The mother-daughter relationship is the most powerful bond in the world, and can affect everything from health and self-esteem to all other relationships, say experts.
A Pennsylvania State University had found that despite conflicts and complicated emotions, 80 to 90 per cent of women at midlife reported a good relationship with their mother.
AdvertisementAccording to Dr. Christiane Northrup, author of the book 'Mother-Daughter Wisdom', the bond between mother and daughter sets the stage for all other relationships.
"The mother-daughter relationship is the most powerful bond in the world, for better or for worse. It sets the stage for all other relationships," the Daily Telegraph quoted her as saying.
She said that no other childhood experience could be as compelling as a young girl's relationship with her mother.
"Each of us takes in at a cellular level how our mother feels about being female, what she believes about her body, how she takes care of her health, and what she believes is possible in life," she added.
Jennie Hannan, executive general manager of services at counselling provider Anglicare WA, agreed with Northrup.
"How a woman sees herself, how she is in her adult relationships with partners, and how she mothers her own children, is profoundly influenced by her relationship with her own mother," she said.
She, however, insists that the world's strongest bond hits a roadblock when the daughter reaches adolescence.
"The time you are going to start having major problems with your daughter will be around adolescence," said Hannan.
"Adolescence is a very difficult, tumultuous time for children and their parents, and it tends to happen in girls earlier than in boys.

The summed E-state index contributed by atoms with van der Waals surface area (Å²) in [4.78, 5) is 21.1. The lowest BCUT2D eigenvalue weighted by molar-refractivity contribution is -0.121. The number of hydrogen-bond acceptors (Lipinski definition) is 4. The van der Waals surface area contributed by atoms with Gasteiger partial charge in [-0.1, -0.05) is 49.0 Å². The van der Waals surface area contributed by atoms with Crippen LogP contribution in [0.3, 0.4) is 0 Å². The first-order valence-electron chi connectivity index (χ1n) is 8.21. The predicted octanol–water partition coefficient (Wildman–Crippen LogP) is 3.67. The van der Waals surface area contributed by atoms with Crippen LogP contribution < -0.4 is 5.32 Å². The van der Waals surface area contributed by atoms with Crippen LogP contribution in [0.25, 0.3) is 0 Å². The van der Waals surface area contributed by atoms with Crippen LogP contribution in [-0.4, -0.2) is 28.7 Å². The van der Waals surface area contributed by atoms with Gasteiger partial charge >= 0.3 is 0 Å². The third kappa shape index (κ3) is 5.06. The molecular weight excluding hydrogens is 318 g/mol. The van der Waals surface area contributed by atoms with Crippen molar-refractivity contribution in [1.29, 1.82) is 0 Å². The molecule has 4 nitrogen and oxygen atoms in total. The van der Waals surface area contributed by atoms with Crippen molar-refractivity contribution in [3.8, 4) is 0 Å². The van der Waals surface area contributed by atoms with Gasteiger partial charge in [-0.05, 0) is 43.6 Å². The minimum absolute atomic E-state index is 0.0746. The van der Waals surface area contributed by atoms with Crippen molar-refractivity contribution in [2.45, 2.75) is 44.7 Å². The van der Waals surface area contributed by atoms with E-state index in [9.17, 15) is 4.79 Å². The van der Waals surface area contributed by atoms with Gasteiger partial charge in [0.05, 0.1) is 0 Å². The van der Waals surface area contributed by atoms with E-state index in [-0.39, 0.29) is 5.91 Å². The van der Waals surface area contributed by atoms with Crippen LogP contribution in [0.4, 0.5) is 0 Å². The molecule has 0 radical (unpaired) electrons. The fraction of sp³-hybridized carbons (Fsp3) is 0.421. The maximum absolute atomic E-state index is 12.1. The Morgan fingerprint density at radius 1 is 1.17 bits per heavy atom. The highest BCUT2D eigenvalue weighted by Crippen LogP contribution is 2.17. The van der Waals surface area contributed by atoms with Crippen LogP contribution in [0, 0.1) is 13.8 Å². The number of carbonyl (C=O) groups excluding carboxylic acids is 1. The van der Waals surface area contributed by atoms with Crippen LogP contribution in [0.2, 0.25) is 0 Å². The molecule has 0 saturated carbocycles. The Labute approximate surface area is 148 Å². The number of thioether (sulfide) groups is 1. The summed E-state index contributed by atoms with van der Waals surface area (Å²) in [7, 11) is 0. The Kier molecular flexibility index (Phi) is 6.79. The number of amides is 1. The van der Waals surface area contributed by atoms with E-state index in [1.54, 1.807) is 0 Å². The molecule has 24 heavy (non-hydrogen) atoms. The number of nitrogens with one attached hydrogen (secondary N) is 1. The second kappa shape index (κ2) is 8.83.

"If the mother and daughter can hang in there during adolescence, your relationship moves to a different level and becomes more of a respectful friendship," she added.
But Hannan still stresses that having a less-than-perfect relationship with mother doesn't necessarily mean that you won't have a good relationship with your own daughter.
"It gives you a head start if you had a good relationship with your mother, but lots of women who have had bad relationships with their mothers have had really positive relationships with other women in their lives," she said.
"The idea that you can have a perfect relationship with anybody is flawed. Mothers do get blamed an awful lot if something's wrong with their kids.
"But being aware of things that were good and not good in your relationship with your mum is really important in not repeating any mistakes," she added.
"The relationship between mothers and their adult daughters is one in which the participants handle being upset with one another better than in any other relationship," said researcher Karen Fingerman, author of Aging Mothers And Their Adult Daughters: A Study In Mixed Emotions (Springer).
"There is value in the mother-daughter tie because the two parties care for one another and share a strong investment in the family as a whole," she added.